- A Rigid Order: even a trivial improvisation, was forbidden.
“Nadab and Abihu, the sons of Aaron, took each of them his censer, and put fire therein, and laid incense thereon, and offered strange fire before the LORD, which He had not commanded them, and there came forth fire from before the LORD, and devoured them, and they died before the LORD.” (10:1-2)
- Silence was commanded even after the death of one’s own sons.
“Aaron held his peace.” (10:3) and no one was permitted to mourn lest they too be put to death. “Let not the hair of your heads go loose, neither rend your clothes, that ye die not, and that He be not wroth with all the congregation.” (10:6)
- There is one above the law who makes the law.
“Ye may put difference between the holy and the common, and between the unclean and the clean; that ye may teach the children of Israel all the statutes which the LORD hath spoken unto them by the hand of Moses.”
- Conformity Rewarded and Social Unrest contained
Eleazar and Ithamar, Aaron’s wo remaining sons, took the place of the older brothers who were slain and shared in all the spoils of the office of the High Priest, but only so long as they strictly conformed to the commands of the absolute ruler. Conformity was rigidly reinforced with detailed edicts and repetitive messaging.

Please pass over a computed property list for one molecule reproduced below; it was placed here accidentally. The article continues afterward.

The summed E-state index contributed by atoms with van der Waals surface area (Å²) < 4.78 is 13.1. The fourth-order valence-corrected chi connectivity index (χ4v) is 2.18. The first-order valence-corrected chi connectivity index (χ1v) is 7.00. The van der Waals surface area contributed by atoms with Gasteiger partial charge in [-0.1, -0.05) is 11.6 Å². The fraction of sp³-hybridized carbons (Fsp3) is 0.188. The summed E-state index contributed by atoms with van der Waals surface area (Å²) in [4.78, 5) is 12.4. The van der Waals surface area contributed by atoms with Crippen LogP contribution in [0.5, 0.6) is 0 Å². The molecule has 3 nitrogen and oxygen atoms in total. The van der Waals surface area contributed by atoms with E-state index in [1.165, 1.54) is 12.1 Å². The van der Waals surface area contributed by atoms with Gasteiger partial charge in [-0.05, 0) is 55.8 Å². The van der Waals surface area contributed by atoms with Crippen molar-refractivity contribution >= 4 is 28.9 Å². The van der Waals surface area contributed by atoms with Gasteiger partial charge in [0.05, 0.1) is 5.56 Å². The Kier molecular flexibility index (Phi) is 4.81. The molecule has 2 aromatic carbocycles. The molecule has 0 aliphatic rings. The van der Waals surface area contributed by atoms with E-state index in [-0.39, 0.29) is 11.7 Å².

What we have is a very early version of a 1984, a rigid system demanding absolute conformity and obedience. When Abraham was commanded to go to the top of Mount Moriah to sacrifice his son, his one and only beloved son from his wife, Sarah, he did what he was told. But there was a reprieve. Aaron’s sons were not even given explicit instructions not to perform the sacrifice in the way that they did, only rigid instructions on how to do it.
The result was more than disproportionate to the action that provoked the Lord’s response. It was obscene. It is one thing to test a man’s faith by demanding what for him would be the most extreme sacrifice, possibly as a test of faith. It is quite another to mete out such an extreme form of punishment when the variation was not even explicitly forbidden, when it was trivial, when there was no warning, when no time for appeal was allowed, and when there were no known negative consequences except the message that an iota of creativity was definitely not permitted.
The Pirates of Penzance, the comic opera in two acts, with music by Arthur Sullivan and libretto by W. S. Gilbert, was also calledThe Slave of Duty. In that musical, the lyrics of “I am the Very Model of a Modern Major General” go as follows:
“I am the very model of a modern Major-General,